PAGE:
Monday, 16 January 2017

Erroneous Selections

A belated, but nonetheless appreciated, comment on my opening post of 2017 Average Joe, about which Dean commented:

Hello I'm a recent follower coming from the School of Buchdahl. Very much enjoying your transparency and writing. You write above "...conversely a placed bet becomes a non-qualifier as a parameter moves and it is no longer a qualifier. These things tend to balance out over time, so there's no point stressing over them."
This issue vexes my decisions on market timing. Can I ask if you've written more extensively on the subject and if affirmative, for links to those posts. You're right that they balance out over time so really it's a question of mentally dealing with "erroneous" selections. Seeing the price drift may confirm one backed the right horse but - particularly in those instances - do you ever feel compelled to trade the other way to exit completely? 
Regards Dean
As much as I have written over almost nine years, I can't recall writing much specifically about market timing. It's generally accepted that the closer to the event start time that a bet is placed, the truer (i.e. more accurate the prices, and thus probabilities, are). As a disciple of Joseph Buchdahl, Dean has probably read Joseph's explanation for this:
The more information, through the opinions of bettors expressed via their wagers, that is brought to a market, arguably the more accurate (or efficient) it becomes at correctly estimating the true probabilities of sporting outcomes. Evidently, the point in a betting market at which the most number of opinions has been expressed occurs at its closing, i.e. at the start of the event.
The probability of an outcome will almost always change from when the market opens to when the event starts, in some cases dramatically so. For example, if word leaks out an hour before tip-off that the Cleveland Cavaliers will be unexpectedly playing without LeBron James, a player with a high VORP (value over replacement player), the lines will move several points.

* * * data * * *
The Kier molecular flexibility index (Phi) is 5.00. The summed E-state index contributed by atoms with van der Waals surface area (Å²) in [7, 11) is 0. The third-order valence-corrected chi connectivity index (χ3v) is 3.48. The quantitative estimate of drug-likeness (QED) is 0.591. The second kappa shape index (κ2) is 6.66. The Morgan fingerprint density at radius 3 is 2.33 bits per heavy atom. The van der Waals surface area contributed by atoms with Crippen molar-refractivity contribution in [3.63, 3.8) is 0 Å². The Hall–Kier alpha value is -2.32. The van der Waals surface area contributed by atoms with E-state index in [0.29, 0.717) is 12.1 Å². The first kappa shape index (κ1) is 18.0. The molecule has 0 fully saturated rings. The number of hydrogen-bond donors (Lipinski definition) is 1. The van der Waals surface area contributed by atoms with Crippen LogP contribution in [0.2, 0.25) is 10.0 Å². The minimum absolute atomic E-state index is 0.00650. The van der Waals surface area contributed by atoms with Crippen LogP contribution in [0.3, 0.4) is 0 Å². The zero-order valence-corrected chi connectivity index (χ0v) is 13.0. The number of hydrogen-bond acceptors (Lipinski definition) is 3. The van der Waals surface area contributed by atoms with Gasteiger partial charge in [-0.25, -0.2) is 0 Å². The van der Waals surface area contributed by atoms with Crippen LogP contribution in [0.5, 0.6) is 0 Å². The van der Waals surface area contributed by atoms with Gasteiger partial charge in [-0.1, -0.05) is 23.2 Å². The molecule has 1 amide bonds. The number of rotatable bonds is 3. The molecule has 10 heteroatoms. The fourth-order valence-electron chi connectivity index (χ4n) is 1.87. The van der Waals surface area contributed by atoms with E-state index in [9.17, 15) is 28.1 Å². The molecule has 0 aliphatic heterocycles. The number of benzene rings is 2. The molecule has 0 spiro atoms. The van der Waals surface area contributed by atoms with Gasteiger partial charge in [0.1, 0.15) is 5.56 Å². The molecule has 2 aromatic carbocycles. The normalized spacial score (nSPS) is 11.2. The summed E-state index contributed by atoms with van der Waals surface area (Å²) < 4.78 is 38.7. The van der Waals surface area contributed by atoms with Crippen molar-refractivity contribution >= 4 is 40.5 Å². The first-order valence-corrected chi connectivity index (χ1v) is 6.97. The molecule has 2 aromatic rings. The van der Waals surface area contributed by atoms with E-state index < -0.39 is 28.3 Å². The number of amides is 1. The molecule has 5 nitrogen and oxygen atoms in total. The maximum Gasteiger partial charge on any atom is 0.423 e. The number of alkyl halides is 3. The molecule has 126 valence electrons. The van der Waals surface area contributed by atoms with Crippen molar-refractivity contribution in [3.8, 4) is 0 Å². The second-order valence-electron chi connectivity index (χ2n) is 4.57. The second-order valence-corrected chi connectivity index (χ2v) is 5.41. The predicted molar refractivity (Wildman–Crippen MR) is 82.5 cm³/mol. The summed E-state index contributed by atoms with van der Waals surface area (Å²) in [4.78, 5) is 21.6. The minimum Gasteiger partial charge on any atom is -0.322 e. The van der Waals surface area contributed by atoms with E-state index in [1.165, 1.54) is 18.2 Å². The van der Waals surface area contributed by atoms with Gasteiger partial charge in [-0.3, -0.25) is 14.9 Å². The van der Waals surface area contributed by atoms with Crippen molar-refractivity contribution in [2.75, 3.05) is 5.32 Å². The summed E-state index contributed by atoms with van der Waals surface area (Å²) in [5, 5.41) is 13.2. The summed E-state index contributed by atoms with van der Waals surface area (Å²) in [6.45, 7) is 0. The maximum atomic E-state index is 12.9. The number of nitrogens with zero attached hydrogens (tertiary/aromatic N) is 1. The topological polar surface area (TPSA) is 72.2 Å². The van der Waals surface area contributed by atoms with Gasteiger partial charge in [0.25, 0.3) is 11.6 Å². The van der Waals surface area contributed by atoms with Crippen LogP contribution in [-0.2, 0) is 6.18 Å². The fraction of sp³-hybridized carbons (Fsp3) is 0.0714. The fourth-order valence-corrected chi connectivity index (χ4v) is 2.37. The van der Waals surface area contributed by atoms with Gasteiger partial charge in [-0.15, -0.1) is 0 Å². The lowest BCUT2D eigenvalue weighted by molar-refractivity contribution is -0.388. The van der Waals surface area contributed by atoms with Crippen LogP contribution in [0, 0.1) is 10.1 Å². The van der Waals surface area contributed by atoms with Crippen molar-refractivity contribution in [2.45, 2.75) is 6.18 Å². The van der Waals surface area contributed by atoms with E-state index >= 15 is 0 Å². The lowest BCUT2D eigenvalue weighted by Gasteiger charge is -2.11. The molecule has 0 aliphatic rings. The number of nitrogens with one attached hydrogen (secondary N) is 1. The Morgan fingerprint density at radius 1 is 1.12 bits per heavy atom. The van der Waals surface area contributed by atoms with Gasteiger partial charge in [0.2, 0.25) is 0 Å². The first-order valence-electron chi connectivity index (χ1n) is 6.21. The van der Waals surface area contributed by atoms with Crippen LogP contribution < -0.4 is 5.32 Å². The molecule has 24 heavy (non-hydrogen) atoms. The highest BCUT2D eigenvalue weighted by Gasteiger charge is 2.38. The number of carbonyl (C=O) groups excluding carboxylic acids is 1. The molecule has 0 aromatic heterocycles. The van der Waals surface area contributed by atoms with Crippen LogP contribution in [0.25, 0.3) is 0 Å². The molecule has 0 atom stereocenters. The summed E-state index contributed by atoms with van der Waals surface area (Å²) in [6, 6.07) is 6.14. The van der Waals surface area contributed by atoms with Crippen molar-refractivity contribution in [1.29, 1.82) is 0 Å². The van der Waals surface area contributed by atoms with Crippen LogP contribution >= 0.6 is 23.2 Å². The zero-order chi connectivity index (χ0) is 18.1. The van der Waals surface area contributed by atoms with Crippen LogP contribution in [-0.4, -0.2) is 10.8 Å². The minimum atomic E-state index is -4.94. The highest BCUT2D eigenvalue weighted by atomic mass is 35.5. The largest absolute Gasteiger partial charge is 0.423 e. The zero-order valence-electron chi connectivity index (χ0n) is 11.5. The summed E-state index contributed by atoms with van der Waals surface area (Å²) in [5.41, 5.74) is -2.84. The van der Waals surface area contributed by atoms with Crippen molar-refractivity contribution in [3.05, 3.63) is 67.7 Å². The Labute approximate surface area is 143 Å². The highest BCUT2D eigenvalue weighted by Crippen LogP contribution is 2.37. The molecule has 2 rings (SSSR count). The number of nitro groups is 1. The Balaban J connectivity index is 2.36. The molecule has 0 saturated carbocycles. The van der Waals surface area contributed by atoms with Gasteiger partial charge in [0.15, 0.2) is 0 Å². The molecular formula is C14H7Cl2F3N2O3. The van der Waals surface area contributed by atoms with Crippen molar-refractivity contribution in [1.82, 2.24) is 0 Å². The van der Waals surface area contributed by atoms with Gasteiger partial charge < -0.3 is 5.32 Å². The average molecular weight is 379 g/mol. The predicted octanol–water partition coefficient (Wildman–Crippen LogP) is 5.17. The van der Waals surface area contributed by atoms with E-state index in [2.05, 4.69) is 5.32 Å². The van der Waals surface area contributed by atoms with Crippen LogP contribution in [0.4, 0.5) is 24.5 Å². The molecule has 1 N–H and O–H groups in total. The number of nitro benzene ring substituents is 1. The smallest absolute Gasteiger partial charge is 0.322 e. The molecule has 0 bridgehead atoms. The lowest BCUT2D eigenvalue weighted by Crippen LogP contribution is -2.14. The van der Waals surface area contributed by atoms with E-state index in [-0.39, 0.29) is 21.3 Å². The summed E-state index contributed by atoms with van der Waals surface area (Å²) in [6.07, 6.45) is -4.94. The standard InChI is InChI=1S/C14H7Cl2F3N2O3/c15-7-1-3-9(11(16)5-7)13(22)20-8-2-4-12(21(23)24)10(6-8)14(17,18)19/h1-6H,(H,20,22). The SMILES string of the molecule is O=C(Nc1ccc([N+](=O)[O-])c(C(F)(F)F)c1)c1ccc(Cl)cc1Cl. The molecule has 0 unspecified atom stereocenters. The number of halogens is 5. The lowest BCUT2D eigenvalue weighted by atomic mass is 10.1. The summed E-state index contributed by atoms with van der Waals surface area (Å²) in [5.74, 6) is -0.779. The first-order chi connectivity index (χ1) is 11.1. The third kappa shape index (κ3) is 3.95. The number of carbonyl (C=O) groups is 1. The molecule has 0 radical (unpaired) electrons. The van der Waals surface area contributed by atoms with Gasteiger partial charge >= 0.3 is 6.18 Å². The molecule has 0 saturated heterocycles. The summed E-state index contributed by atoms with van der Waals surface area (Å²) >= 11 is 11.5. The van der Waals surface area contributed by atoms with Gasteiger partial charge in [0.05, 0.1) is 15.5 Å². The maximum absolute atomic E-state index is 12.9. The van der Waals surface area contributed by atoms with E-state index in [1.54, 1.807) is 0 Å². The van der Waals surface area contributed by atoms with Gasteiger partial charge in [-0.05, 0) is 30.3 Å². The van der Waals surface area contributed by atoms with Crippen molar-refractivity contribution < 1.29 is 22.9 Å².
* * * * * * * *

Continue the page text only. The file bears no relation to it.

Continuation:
This is an extreme example to make the point, although similar situations have happened to me in the past, most memorably in November 2012 when the San Antonio Spurs decided to rest their 'big three' (at Miami Heat) resulting in a huge line move - and a fine from the NBA. 

That I can't even recall now whether this move was in my favour or not is probably a good sign. Getting emotional about your betting is a trait that should be eliminated as much as possible.

Basically, I try to place system bets as close to start time as possible to minimise the possibility of the line disqualifying bets from a system or including others. And when such bets are missed or become invalid, I don't look at them as "errors", merely as one of those things that happen in the real world.

Clearly, the further out from start time that you place your bet, the more at risk you are from a market move, but for every bet you might have on the Spurs that goes against you, over time you'll be on the Heat just as often which is why I say it balances out. So long as you are staking sensibly, I don't see any point in trading out of your position - in fact, if you are able to trade out of your position, one might ask why you entered the bet earlier in the first place, rather than wait. 

Some people, notably in horse racing, specialise in trading pre-game movements, and this is a separate topic. My thoughts above pertain to the punter looking to bet and forget and have their actual results as close to verifiable 'official' results as possible.

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